Students will reflect on their art making using close-looking, speaking, writing, and/or sketchbook prompts.
Paper and cardboard
Theme/ Big Idea
Artists can turn two-dimensional materials into three-dimensional sculptures by using their imagination to explore different building techniques and arrangements.
How can artists use their imagination to explore different building techniques and arrangements?
Materials and Tools
- Sketchbook or one to two pieces of paper
- Imaginary structure sculpture from the previous lesson
Note: The following activities are written with sample language you may use with your students as you go through the lesson. You may want to choose one or two activities to teach synchronously with your students and assign the other activities for them to complete independently. Explain to students that the slides they see during the lesson will be shared with them so they can review the lesson on their own and continue to make more art.
Step 1: Close Looking: Siah Armajani (10-15 minutes)
Hello, artists! Today we are going to continue to explore our materials and identify what makes them unique. To begin, let’s look at an artwork by Siah Armajani.
Note to Teachers: Before teaching with a work of art, spend some time looking closely at it on your own. Familiarizing yourself with the artwork will prepare you to guide the close-looking activity.
If your students are new to looking at art together, you can introduce the activity to students in the following way:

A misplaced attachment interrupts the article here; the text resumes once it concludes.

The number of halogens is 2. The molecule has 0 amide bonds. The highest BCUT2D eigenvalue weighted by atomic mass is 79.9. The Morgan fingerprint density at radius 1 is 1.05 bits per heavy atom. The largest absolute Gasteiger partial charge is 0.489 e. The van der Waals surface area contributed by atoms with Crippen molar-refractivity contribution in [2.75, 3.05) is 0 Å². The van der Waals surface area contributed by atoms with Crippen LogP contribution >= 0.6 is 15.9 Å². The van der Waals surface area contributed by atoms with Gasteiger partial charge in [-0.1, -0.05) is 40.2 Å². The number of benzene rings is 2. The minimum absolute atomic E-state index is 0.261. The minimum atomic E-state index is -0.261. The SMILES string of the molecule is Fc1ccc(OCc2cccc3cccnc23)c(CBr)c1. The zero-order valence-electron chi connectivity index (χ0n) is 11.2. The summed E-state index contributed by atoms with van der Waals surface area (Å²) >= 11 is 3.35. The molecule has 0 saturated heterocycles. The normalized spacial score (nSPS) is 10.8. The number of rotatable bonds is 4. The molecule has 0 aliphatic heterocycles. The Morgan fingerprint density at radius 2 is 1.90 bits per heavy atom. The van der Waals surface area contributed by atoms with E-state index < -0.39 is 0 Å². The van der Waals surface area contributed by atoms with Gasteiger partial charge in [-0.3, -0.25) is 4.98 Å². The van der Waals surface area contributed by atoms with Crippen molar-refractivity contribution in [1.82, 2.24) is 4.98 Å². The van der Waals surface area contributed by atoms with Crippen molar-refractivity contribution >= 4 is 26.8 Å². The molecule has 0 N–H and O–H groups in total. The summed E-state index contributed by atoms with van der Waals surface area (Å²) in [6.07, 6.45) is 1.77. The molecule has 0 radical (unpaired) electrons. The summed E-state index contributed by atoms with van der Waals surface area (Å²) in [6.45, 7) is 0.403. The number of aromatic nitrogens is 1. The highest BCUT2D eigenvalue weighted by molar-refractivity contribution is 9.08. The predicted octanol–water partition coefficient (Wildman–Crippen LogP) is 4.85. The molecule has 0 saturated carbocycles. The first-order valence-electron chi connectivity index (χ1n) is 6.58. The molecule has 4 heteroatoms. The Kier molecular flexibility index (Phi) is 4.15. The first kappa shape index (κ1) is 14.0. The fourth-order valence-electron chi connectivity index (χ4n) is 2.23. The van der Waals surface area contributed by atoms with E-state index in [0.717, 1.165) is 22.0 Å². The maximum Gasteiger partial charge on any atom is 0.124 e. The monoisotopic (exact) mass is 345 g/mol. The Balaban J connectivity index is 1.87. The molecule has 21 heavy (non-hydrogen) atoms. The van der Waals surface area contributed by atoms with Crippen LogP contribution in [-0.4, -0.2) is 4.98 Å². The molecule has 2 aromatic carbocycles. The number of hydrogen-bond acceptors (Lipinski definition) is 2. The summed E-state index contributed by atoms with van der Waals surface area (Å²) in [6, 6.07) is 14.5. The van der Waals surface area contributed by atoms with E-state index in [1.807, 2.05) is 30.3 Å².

Today we are going to spend some time looking at and discussing a work of art together. When we look at art, there are no right or wrong answers. I’m going to ask you to look closely, share your ideas about what you see, and listen respectfully to each other’s ideas. Everyone’s ideas are important. We all see things differently, and when we look at art, we can learn to see through each other’s eyes.
Find the negative spaces in this sculpture.
- What shapes do the empty spaces create?
- How would you imagine moving through the empty spaces?
Step 2: Writing Activity (10 minutes)
Now we are going to write about our artwork. Imagine if your sculpture were life-sized.
- How does it feel to be inside this sculpture?
- What will you do here?
Artists often title their work to tell viewers more about their idea. Let’s come up with a title for your imaginary play space.
- What kind of a place is this?
- What would you want people who view your sculpture to know about it?
Write a title for your artwork and one sentence about why you chose that title.
Step 3: Sketchbook Activity (10-15 minutes)
Now look closely at your sculpture from three different sides. Draw all the negative spaces you see from each point of view. You can also draw all the negative spaces you see in the artwork by Siah Armajani.
After students finish their drawings, ask:
- What new negative spaces did you notice while drawing?
More work by Siah Armajani: https://walkerart.org/collections/artists/siah-armajani
Discussion with Siah Armajani: https://www.youtube.com/watch?v=AXhtCwAXZbI
Imaginary architecture lesson inspired by artist James Casebere. Nassau County Museum of Art: https://nassaumuseum.org/wp-content/uploads/2020/04/Museum-Kid-Art-Activity-James-Casebere.pdf